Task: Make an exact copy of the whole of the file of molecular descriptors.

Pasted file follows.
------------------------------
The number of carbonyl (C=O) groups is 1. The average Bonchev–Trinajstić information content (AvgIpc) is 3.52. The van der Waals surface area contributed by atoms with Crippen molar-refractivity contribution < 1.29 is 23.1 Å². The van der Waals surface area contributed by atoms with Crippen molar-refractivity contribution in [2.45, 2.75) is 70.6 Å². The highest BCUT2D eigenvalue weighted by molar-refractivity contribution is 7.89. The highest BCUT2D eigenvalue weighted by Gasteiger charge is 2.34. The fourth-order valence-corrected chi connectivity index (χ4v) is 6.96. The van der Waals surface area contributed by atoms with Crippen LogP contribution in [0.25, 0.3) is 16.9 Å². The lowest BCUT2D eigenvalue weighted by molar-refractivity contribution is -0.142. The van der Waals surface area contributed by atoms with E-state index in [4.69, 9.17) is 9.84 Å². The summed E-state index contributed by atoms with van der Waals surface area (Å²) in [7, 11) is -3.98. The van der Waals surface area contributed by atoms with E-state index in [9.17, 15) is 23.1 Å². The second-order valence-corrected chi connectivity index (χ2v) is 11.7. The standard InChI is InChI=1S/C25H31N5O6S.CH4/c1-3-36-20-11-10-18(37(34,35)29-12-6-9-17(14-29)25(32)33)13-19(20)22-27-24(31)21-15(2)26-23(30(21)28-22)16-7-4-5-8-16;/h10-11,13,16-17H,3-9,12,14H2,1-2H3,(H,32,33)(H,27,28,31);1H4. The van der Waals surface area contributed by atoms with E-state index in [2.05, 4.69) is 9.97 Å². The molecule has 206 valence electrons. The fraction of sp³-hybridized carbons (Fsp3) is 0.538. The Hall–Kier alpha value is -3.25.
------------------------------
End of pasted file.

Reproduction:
The number of carbonyl (C=O) groups is 1. The average Bonchev–Trinajstić information content (AvgIpc) is 3.52. The van der Waals surface area contributed by atoms with Crippen molar-refractivity contribution < 1.29 is 23.1 Å². The van der Waals surface area contributed by atoms with Crippen molar-refractivity contribution in [2.45, 2.75) is 70.6 Å². The highest BCUT2D eigenvalue weighted by molar-refractivity contribution is 7.89. The highest BCUT2D eigenvalue weighted by Gasteiger charge is 2.34. The fourth-order valence-corrected chi connectivity index (χ4v) is 6.96. The van der Waals surface area contributed by atoms with Crippen LogP contribution in [0.25, 0.3) is 16.9 Å². The lowest BCUT2D eigenvalue weighted by molar-refractivity contribution is -0.142. The van der Waals surface area contributed by atoms with E-state index in [4.69, 9.17) is 9.84 Å². The summed E-state index contributed by atoms with van der Waals surface area (Å²) in [7, 11) is -3.98. The van der Waals surface area contributed by atoms with E-state index in [9.17, 15) is 23.1 Å². The second-order valence-corrected chi connectivity index (χ2v) is 11.7. The standard InChI is InChI=1S/C25H31N5O6S.CH4/c1-3-36-20-11-10-18(37(34,35)29-12-6-9-17(14-29)25(32)33)13-19(20)22-27-24(31)21-15(2)26-23(30(21)28-22)16-7-4-5-8-16;/h10-11,13,16-17H,3-9,12,14H2,1-2H3,(H,32,33)(H,27,28,31);1H4. The van der Waals surface area contributed by atoms with E-state index in [2.05, 4.69) is 9.97 Å². The molecule has 206 valence electrons. The fraction of sp³-hybridized carbons (Fsp3) is 0.538. The Hall–Kier alpha value is -3.25.